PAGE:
Florida Commercial Closing Attorney

Due to the unique requirements of a commercial loan transaction, a Florida Real Estate Attorney at Boyette, Cummins & Nailos, PLLC is assigned to each commercial file from beginning to end. The Florida Commercial Closing Attorney takes a hands-on approach to the file, coordinating the title order, pre-framing the clients, pre-closing the file, and finally, handling the closing.


I have a contract to purchase a building. What if the seller refuses to close?

If you have done everything required of you in the sales contract, you can go to court and seek “specific performance” – a judge’s order requiring the seller to transfer the property to you.

As an alternative, you can sue for monetary damages. For example, if the contract has a purchase price of $500,000 and you can show its fair market value is $550,000, the judge may award you the $50,000 difference. Let our Florida Commercial Lawyers help you.

What happens if there is damage to the property from fire, hail, flood or windstorm during the term of the contract and before closing?

In most states, if your contract does not cover this subject, the risk of loss is on the seller. In other words, if the building is damaged by fire before the closing, the buyer can cancel the purchase unless the seller restores the building to its prior condition.

Since this is an important issue, it is best to cover it in the contract rather than to rely on the prevailing law. You and the seller can tailor this term to meet your own needs and wishes. In case of a legal dispute, a judge or arbitrator will make every effort to carry out the intentions of the parties as stated in the contract.

What legal recourse does a buyer or seller have if the other party refuses to close?

Typically, a sales contract drafted by a lawyer will spell out the remedies for default. For example, if the buyer defaults, the contract may say that the seller can keep the deposit as liquidated damages.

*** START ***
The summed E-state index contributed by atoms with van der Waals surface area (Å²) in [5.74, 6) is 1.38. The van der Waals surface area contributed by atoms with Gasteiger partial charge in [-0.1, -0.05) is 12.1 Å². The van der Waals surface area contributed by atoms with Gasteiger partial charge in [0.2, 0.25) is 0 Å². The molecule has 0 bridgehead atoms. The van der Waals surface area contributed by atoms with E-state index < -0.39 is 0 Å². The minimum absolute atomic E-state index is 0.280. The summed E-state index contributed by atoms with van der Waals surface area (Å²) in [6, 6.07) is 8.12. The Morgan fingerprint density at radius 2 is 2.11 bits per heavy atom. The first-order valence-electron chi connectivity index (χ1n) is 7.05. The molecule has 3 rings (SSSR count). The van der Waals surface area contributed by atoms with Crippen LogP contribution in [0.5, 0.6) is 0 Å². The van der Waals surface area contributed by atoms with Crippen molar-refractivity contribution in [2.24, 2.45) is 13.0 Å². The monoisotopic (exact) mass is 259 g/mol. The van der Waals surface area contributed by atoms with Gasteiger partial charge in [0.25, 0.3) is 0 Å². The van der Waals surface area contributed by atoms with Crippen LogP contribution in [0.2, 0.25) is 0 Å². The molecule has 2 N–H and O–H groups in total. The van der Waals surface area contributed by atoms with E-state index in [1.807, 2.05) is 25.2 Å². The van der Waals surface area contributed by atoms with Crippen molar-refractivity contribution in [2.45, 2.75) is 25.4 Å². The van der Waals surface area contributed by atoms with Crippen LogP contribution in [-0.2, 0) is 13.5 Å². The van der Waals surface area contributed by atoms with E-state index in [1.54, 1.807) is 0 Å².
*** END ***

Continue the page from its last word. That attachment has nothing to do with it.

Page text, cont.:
If there is nothing in the contract dealing with default, then in most states, if the seller defaults, the buyer can go to court and seek an order of specific performance. This order commands the seller “under penalty of being held in contempt of court” to transfer the property to the buyer upon payment of the agreed purchase price. This is based on the assumption that each piece of real estate is unique and that money alone may not adequately compensate the buyer for loss of the desired property.

Alternatively, the buyer can sue for difference money damages: the difference between the contract price and the fair market value of the property (assuming it is higher than the contract price). The buyer may also be able to recover consequential damages such as mortgage application fees and appraisal fees paid in reliance on the contract.

If the buyer defaults, the seller can sue for difference money damages as well. But here, of course, it would be the difference between the contract price and the lower fair market price. For example, suppose the contract calls for the buyer to pay $500,000 but the fair market value of the property is only $450,000. The seller could try to get a judgment awarding the $50,000 in lost profit. It is relatively uncommon for a court to order a buyer to complete the purchase by paying the entire purchase price.

Florida Commercial Closing Attorney Ready To Help

Call or email the law office of Boyette, Cummins & Nailos, PLLC, for your free consultation*. Our Florida Commercial Closing Attorney in Lake County will sit down with you and discuss all of your options regarding your real estate needs. 855-LAW-2020